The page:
Stealing Like an Artist
This post comes from INK alumna Jennifer Sisk.
Never one to pass up an opportunity to talk creativity, I recently attended a lunchtime session with Austin Kleon, author of the new book, How to Steal Like an Artist.
In his book, Kleon highlights that nothing is original – everything you think, develop or brainstorm has been done by someone else in some capacity. So instead of trying to fight that, he tells us to steal. To take inspiration and ideas from all around us and create something that’s unique to us. As Pablo Picasso said, “Art is theft.”
I left that meeting buzzing with creative energy and quickly devoured his book that afternoon (it’s a fun, quick read with lots of interesting visuals). Here are a few of the highlights.
Don’t wait until you know who are you to get started
I loved one of the visuals he used during his talk – an empty Word doc with devil horns on it. We’ve all been there!
Kleon’s point here is to stop trying to figure things out before you do them. Just jump in there and do it – something good will come out. He says, “Ask anyone doing truly creative work, and they’ll tell you the truth: They don’t know where the good stuff comes from. They just show up and do their thing. Every day.”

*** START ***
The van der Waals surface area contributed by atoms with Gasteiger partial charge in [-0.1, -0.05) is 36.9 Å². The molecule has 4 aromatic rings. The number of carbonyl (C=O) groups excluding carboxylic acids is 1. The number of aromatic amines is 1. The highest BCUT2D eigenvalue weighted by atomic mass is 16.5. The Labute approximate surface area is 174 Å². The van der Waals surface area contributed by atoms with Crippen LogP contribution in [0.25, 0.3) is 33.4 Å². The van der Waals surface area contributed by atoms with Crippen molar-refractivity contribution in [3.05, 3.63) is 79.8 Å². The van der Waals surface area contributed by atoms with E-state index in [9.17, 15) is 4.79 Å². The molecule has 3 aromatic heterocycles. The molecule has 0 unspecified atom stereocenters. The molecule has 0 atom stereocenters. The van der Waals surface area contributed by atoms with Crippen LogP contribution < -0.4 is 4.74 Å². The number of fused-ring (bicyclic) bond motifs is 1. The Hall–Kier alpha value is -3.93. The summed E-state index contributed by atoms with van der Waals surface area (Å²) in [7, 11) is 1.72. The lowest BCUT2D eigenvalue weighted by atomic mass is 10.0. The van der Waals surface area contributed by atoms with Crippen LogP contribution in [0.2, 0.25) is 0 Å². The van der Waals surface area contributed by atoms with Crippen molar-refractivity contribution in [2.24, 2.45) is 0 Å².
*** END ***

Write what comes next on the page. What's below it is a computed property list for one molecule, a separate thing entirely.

Stop sitting there scared of creating something crappy and just start getting it done. You’ll be surprised how things can work out.
One of the ways to start doing: start copying.
We don’t just automatically know how to do things – we learn by emulating and copying. We copy our teachers, coaches and parents as kids to grow into our adult selves. The same applies in the professional world. Think back to your first job in your industry. Did you know what you were doing? No! But you figured it out by copying those above you. Find who you want to be like and copy them.
But, don’t just copy what they do, copy the “why” behind what they do. What’s the thinking? What’s the strategy? Figure that out and emulate it. Over time their styles will blend into your own.
One of my favorite ideas of his was to create an “inspiration family tree.” Take someone who inspires you, learn all about them and then figure out three people who inspire them and then learn all about those people. Keep following this chain up and up and soon you’ll have a wealth of inspiration to draw from.
There’s much more in his book and I highly encourage getting your hands on a copy. It’s one of my favorite reads of the year.